Monday, August 10, 2009

The red queen of Chess stood firm in her space,
Her sister, the white queen, in the opposite place,
And they stared at each other, both bitter with hate,
(They were not on good terms, of late).

“My Dear Red Queen, ye overgrown lump,
Tis a wonder thy king smacks thee not in the rump!
Thou art too fat, disgusting, obese;
Indulging in fast food and banquets and feasts!”

“Take that back, I daresay, or I’ll tell my king!”
“Then I’ll tell my king, who !”
“I’ll set my knights upon you! Just wait! Just you wait!”
“My bishops will curse you to a terrible fate!”

“I’ll gather my armies of pawns,
With heads and hearts of solid bronze!”
“But by then my rooks will soon be readied!”
You’ll be sorry you tarried!”

“Have it your way, you curse of a sister,
I’ll tell my king, and you tell your mister!
Then, a duel to the death, to test our true mettle,
Then our troops will converge in heavy, pitched battle!”

And so they gathered their numerous hordes,
Knight pawn rook bishop, and the queens with their lords.
Pawns to the fore, the rest hide behind,
Stiff on the chessboard, in perfect straight lines.

They clashed in the field, pawn versus pawn,
It wasn’t long before half were gone.
The knights came, to rescue friend to rout the foe,
But the bishops came and cursed them, and their fate (who knows?)

The troops were exhausted; the knights were half-slain,
And the mighty rooks were the bishops’ banes.
But the queens were released, and went into the fray,
And each had in mind the other to slay.

Queen against queen, they battled and battered,
‘Twas the enemy losing, not the Winning that mattered!
They fought and they fought, they tumbled and tussled,
Armed with great swords and great Muscles!

The kings had long since retreated,
And the bishops were already defeated,
Almost all of the pieces were ready to quit,
Though that the old queens just refused to admit.

At last, no one else was still willing to fight,
Except, of course, the queens, (who yet battle and bite!)
With desire for vengeance naught could satiate,
And their forever they fight, so we call it . . . STALEMATE!

Went for the Poetry Slam. . .and Won!

Sunday, August 9, 2009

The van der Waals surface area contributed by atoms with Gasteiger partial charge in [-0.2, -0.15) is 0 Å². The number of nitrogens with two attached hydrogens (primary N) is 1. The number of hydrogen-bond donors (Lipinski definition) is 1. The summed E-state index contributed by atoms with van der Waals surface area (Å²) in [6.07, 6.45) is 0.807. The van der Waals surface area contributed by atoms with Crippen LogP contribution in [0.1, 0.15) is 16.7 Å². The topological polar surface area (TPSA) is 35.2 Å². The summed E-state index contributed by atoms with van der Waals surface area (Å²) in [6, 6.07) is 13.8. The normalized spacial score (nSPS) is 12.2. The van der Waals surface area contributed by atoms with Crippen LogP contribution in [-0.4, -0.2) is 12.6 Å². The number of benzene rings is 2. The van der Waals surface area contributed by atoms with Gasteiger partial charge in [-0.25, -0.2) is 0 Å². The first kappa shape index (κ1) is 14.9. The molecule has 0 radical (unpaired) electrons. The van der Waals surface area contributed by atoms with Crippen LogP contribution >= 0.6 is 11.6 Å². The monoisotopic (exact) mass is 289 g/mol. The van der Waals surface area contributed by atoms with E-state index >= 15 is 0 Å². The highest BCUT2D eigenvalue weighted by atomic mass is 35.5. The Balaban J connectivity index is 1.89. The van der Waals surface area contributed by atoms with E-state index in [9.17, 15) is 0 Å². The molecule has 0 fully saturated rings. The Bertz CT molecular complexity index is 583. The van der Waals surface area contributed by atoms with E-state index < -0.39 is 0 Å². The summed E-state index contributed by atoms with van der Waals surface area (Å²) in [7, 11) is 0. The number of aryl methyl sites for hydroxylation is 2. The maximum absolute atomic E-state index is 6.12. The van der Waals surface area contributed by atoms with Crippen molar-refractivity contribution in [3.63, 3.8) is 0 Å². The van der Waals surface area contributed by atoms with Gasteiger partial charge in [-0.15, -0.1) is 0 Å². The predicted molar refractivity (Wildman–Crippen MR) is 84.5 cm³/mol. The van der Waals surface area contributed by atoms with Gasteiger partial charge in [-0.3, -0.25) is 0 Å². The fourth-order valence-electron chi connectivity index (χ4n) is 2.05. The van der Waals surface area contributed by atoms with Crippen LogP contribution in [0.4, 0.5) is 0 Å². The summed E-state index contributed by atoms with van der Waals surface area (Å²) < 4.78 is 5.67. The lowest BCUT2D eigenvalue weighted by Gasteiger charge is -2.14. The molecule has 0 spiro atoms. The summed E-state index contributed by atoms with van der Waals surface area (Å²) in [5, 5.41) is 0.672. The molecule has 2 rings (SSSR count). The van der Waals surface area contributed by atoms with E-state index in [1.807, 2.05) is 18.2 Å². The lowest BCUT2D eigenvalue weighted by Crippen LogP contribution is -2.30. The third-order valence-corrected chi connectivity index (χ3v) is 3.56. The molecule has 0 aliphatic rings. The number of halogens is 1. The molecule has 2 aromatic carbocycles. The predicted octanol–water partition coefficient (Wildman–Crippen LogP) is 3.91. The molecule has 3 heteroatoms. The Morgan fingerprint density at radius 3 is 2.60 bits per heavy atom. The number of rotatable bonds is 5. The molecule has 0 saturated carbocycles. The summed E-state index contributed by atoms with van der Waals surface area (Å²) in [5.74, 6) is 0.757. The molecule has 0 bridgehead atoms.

I can't believe it! I actually did well!. Hmm. . .

Here are a few poems I did. As I said on Facebook, don't say anything, Arief, David, Seng Kit, Toby, or Zhen Zhu.

First one:

True Treasure

For-ever we quest for true treasure,
In search of things once-gained, but lost,
In search for a source without measure,
In search, no matter how dear its cost.

For-ever, our silent souls still wander,
For what or whom we hold as our prize,
And sojourn to many lands, o’er and under,
To find what we pursue, and where it lies.

For as many who go, fewer will gain,
Many might search, for life and desire,
For as many who look, few will obtain,
Many youths go, yet too many tire.

They search in hopes of finding,
In knowledge and riches and pleasure,
But see not these things are blinding,
Deceiving the Searchers of Treasure.

I place no trust in folly’s tales,
For all that glitters is not gold,
For much called solid oft will fail,
For blades rust; wealth does not hold.

I place stock in this that remains:
In the words of the Wisest of Kings,
That time and death may not stain,
Untarnished as the mountain’s springs.

In light of the Wise One’s insight,
Most truly our treasure must be,
In the wisdom of He, brighter than light,
Herein is the key:

Here is the place that all may find,
Youth regained, Death defied,
The fulfillment of spirit and mind,
The life by which I will abide.

For-ever I‘ve quest for true treasure,
In search of things once-gained, but lost,
Now I have found this Source without measure,
And will not let go, whatever the cost.


It is good,
Standing here,
On the lonely beach.

With the feel of soft sand between your toes,
And the little pulsing tickles
Of sea-waves splashing against your feet.

No other soul here,
Just God and me.
No one but gulls and crabs to hear us.

It is the silence
And beauty that is good,
On the beach.

All the kite-playing children have left,
All the people, except me,
Are far, far, away.

Here I hear
The sound of the steady
Beat of the ocean,
And taste the salt
As I lick the tip of the Wave.

And the quiet sensation of sand,
Like so many little pearls,
Lovingly caressed and smoothened by Time.

The air is fresh and new here.
And your mind is dwelling on good things.
And you meditate thoughtfully on
Words and sights you’ve seen.

Or observe the silent hobbling of hermit crabs,
Like pious priests on pilgrimage.
Wrapped in their
Bulky shells.

And at last,
I see the sunset,
All pinks and oranges and blues and indigoes and violets.
Before the great golden orb sinks,
Beneath the watery horizon.

It is good,
Standing here,
On the lonely beach.

Quotes I Like.

Thursday, August 6, 2009

I love these!

"Be very, very careful what you put into that head, because you will never, ever get it out."

Thomas Cardinal Wolsey (1471-1530)

"It is the cause, not the death, that makes the martyr."

Napoleon Bonaparte

"Soldiers generally win battles; generals get credit for them."

Napoleon Bonaparte